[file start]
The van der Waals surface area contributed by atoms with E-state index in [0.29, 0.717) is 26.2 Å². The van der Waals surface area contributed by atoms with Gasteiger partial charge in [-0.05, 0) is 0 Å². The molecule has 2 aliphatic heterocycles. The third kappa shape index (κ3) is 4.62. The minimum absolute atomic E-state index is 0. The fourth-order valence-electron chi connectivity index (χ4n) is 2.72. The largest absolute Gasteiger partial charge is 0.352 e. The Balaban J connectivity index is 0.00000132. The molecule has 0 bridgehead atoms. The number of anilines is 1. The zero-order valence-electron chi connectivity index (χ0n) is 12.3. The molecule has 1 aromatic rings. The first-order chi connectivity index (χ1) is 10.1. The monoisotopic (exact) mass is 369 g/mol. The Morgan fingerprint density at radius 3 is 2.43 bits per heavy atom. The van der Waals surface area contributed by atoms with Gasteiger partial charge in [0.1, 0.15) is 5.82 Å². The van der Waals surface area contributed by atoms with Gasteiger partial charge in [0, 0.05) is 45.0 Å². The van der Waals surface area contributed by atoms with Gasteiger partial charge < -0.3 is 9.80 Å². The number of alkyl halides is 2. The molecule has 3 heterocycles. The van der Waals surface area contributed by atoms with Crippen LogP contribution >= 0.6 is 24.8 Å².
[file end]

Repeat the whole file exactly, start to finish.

The van der Waals surface area contributed by atoms with E-state index in [0.29, 0.717) is 26.2 Å². The van der Waals surface area contributed by atoms with Gasteiger partial charge in [-0.05, 0) is 0 Å². The molecule has 2 aliphatic heterocycles. The third kappa shape index (κ3) is 4.62. The minimum absolute atomic E-state index is 0. The fourth-order valence-electron chi connectivity index (χ4n) is 2.72. The largest absolute Gasteiger partial charge is 0.352 e. The Balaban J connectivity index is 0.00000132. The molecule has 0 bridgehead atoms. The number of anilines is 1. The zero-order valence-electron chi connectivity index (χ0n) is 12.3. The molecule has 1 aromatic rings. The first-order chi connectivity index (χ1) is 10.1. The monoisotopic (exact) mass is 369 g/mol. The Morgan fingerprint density at radius 3 is 2.43 bits per heavy atom. The van der Waals surface area contributed by atoms with Gasteiger partial charge in [0.1, 0.15) is 5.82 Å². The van der Waals surface area contributed by atoms with Gasteiger partial charge in [0, 0.05) is 45.0 Å². The van der Waals surface area contributed by atoms with Gasteiger partial charge < -0.3 is 9.80 Å². The number of alkyl halides is 2. The molecule has 3 heterocycles. The van der Waals surface area contributed by atoms with Crippen LogP contribution >= 0.6 is 24.8 Å².